I got a call from agentleman who has a “Gravity feed furnace”. In 10 years of being a contractor, I’ve never seen one. Anyone have any info on them and how to inspect it? I have a heating contractor who will look at it with me, but I hate to have to pay him for it.
You’re going to run into an ancient furnace that looks similar to this…
“Click to Enlarge”
Gravity furnaces are only found in much older homes. They are usually covered in asbestos and are generally in a basement.
The term gravity refers to the fact that the furnace doesn’t have a blower fan to move the heated air around a room. They rely on the fact that heated (less dense) air rises and the cooler (more dense) air falls to circulate the heat.
When I inspect gravity furnaces (which a few and far between) with no obvious defects, I always annotate the following, in my report…
The heating system was paced through it’s normal sequence of operating modes, with no obvious defects noted at time of inspection. However, due to systems age,it is clearly beyond it’s life expectancy, and replacement should be considered. Until then, I recommend annual maintenance from a licensed HVAC contractor.
David, I live in Illinois and we have a lot of older homes here. I run into these monsters more times than I care to. I think the reply on your report is spot on and do you mind if I use it?
Many people affectionately referr to them as the “Octopus”.
You should also see floor grates throughout the house. This allows the heated air to rise through to the second floor from the first and also cool air to fall to the basement (or wherever the furnace is).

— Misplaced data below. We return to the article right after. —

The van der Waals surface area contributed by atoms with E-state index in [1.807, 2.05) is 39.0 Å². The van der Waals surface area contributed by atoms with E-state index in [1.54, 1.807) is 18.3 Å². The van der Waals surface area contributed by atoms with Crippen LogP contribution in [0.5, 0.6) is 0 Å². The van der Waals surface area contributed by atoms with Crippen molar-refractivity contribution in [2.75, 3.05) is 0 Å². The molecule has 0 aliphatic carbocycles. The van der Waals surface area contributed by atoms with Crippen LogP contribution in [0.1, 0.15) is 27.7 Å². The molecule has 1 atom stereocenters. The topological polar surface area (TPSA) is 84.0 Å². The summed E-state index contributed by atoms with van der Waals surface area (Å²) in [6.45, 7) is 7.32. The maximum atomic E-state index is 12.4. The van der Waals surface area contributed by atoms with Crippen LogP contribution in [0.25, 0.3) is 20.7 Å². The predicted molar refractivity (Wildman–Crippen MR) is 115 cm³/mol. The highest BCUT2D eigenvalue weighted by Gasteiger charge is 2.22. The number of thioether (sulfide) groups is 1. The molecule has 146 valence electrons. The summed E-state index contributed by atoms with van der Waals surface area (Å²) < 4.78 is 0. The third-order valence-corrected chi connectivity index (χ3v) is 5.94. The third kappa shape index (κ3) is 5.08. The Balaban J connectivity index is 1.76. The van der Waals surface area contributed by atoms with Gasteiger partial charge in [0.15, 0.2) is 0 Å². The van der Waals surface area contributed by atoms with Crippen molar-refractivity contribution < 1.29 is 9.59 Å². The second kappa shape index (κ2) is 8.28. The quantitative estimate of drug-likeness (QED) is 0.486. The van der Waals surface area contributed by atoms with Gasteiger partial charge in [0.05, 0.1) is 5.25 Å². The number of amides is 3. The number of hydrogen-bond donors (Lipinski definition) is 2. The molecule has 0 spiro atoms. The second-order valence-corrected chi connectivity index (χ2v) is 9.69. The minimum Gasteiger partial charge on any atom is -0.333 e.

Not very efficient! Suggest upgrading, expensive due to having to install ductwork also. The home is also usually of an age where it would have been balloon style framed and most likely has no insulation in the wall cavities. Unless windows have been replaced they also may only be single pane glass.
Very good chance house has mixed galvanized/ copper plumbing. Look for di-electric unions.
Go right ahead.
David’s reply is similar mine, I’ve seen many of these in older homes they seem to run forever with little repairs. With the cost of fuel these days an upgrade should be considered. Also many have been converted from coal to gas or oil.
Thanks guys. Suprisingly, the house was built in '51. I refered the inspection to an HVAC contractor due to age, and reccomended upgrading.
Not many left around here but most all have asbestos covering on everything which makes replacement cost sky high.
There was no asbestos on it anywhere.
The buyer called and left a message on my VM yesterday. The HVAC contractor recommended upgrading to save money, but said the thing was working as good as it could.
Not to quibble, but:
“no obvious defects noted”
Were there glaring defects? Subtle defects?
Seem to me it was visually observed during its normal operating cycle, and either it operated properly, or did not…
I come across a lot of them in Detroit. Being simple units, they’re actually easy to inspect. The most important thing to check for is carbon monoxide in the supply air, which can be the result of openings in the seams of the burner chamber.
As the guys said, these can last for a very, very long time, as long as the burner chamber remains free of leaks. I’ve seen a unit from the 1920s that was operating just fine. I report them as above, noting the high cost as a reason to consider upgrading. But some people with dust sensitivity do like them.